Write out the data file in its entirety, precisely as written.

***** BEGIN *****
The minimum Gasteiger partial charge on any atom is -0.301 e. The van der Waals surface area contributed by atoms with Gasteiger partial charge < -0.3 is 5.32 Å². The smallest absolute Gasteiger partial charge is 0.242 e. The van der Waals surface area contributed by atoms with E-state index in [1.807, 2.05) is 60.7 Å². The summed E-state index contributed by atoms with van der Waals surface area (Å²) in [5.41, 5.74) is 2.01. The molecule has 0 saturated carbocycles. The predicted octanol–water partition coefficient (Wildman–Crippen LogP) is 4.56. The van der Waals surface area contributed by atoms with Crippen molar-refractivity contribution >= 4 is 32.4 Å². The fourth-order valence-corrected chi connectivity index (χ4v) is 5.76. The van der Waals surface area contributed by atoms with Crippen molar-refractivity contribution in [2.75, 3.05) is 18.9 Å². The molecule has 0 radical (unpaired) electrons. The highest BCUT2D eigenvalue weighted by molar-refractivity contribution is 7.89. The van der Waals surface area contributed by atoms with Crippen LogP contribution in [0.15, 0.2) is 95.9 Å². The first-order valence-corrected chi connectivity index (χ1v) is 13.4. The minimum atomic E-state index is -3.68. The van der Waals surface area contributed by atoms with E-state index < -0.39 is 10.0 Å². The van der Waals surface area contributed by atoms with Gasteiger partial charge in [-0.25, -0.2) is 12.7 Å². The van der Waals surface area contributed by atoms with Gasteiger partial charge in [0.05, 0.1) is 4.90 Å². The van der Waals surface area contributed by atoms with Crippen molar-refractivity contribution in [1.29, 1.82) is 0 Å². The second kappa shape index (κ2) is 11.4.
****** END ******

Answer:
The minimum Gasteiger partial charge on any atom is -0.301 e. The van der Waals surface area contributed by atoms with Gasteiger partial charge < -0.3 is 5.32 Å². The smallest absolute Gasteiger partial charge is 0.242 e. The van der Waals surface area contributed by atoms with E-state index in [1.807, 2.05) is 60.7 Å². The summed E-state index contributed by atoms with van der Waals surface area (Å²) in [5.41, 5.74) is 2.01. The molecule has 0 saturated carbocycles. The predicted octanol–water partition coefficient (Wildman–Crippen LogP) is 4.56. The van der Waals surface area contributed by atoms with Crippen molar-refractivity contribution >= 4 is 32.4 Å². The fourth-order valence-corrected chi connectivity index (χ4v) is 5.76. The van der Waals surface area contributed by atoms with Crippen molar-refractivity contribution in [2.75, 3.05) is 18.9 Å². The molecule has 0 radical (unpaired) electrons. The highest BCUT2D eigenvalue weighted by molar-refractivity contribution is 7.89. The van der Waals surface area contributed by atoms with Crippen LogP contribution in [0.15, 0.2) is 95.9 Å². The first-order valence-corrected chi connectivity index (χ1v) is 13.4. The minimum atomic E-state index is -3.68. The van der Waals surface area contributed by atoms with E-state index < -0.39 is 10.0 Å². The van der Waals surface area contributed by atoms with Gasteiger partial charge in [-0.25, -0.2) is 12.7 Å². The van der Waals surface area contributed by atoms with Gasteiger partial charge in [0.05, 0.1) is 4.90 Å². The van der Waals surface area contributed by atoms with Crippen molar-refractivity contribution in [1.29, 1.82) is 0 Å². The second kappa shape index (κ2) is 11.4.